Do you have “left ventricular hypertrophy”? How does that impact your life?

Left ventricular hypertrophy means thickened heart muscles.

Just like the muscles elsewhere in our body, our heart responds to stress and strain by building up mass.

Sometimes this is normal body response ( eg in highly trained athletes). At other times this happens because the heart has to pump against a lot of pressure ( for example when the blood pressure is too high or if you have sleep apnea).

Rarely this is inherited and the genes write code to build muscle mass up in the heart( a condition called hypertrophic cardiomyopathy).

So what’s wrong with “hypertrophy”? After all it is a stronger heart with lot of muscles, isn’t it?

Not quite true. After a certain point the heart loses its ability to relax. Instead of a stretchable and elastic balloon it becomes a rubber ball. When that happens, only be able to hold a small cup of blood, instead of a large glass. How does that impact your life?

When you exercise the heart needs to be able to handle larger volume of blood as the requirement for oxygen increases. When it can’t, the blood backs up in your lung making you short of breath. Slowly it can progress to problems at rest. This is a condition called diastolic heart failure. Larger muscle mass in the heart can cause heart rhythm problems from scarring.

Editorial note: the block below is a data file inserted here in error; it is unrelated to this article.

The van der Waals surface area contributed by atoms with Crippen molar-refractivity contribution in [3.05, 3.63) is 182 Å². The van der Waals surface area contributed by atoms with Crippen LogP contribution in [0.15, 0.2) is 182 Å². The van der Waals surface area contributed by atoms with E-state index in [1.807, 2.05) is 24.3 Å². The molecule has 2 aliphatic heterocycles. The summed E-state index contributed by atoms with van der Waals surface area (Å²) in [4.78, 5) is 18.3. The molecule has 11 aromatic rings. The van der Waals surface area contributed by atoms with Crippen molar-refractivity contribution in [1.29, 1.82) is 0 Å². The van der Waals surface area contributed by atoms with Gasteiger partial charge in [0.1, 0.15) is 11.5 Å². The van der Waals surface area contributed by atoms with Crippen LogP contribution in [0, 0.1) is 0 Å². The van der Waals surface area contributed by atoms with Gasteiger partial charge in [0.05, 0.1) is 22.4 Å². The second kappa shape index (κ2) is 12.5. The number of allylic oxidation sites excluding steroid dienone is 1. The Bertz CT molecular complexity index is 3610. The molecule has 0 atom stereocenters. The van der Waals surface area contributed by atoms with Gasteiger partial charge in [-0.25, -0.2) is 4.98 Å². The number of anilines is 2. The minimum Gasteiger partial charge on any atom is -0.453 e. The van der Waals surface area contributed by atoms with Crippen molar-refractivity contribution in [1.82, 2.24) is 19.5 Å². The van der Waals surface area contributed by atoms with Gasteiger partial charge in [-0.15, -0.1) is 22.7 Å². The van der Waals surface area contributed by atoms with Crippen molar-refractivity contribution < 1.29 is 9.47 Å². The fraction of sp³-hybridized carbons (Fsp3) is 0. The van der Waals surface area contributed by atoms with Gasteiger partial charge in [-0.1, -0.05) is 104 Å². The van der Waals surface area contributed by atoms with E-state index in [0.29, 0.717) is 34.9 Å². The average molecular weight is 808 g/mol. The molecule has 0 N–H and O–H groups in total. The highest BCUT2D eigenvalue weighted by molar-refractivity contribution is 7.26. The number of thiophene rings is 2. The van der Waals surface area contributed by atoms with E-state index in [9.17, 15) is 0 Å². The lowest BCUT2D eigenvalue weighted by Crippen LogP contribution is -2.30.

The back pressure from a stiff lower chamber of the heart causes enlargement of top chamber of the heart and atrial fibrillation( a very common heart rhythm problem that increases risk of stroke).

What is the treatment?

Best treatment is prevention: maintaining ideal body weight, keeping blood pressure normal, exercising regularly and treating sleep apnea/ diabetes/high cholesterol.

What if it has already happened?

You can still partially ( or completely) reverse the process with above measures. If this is inherited you need to consult a medical professional, as the treatment is quite diverse, depending on situation.

Who should be screened?

If you have shortness of breath with activities or at rest, uncontrolled blood pressure, abnormal ECG or have family history of hypertrophic cardiomyopathy.




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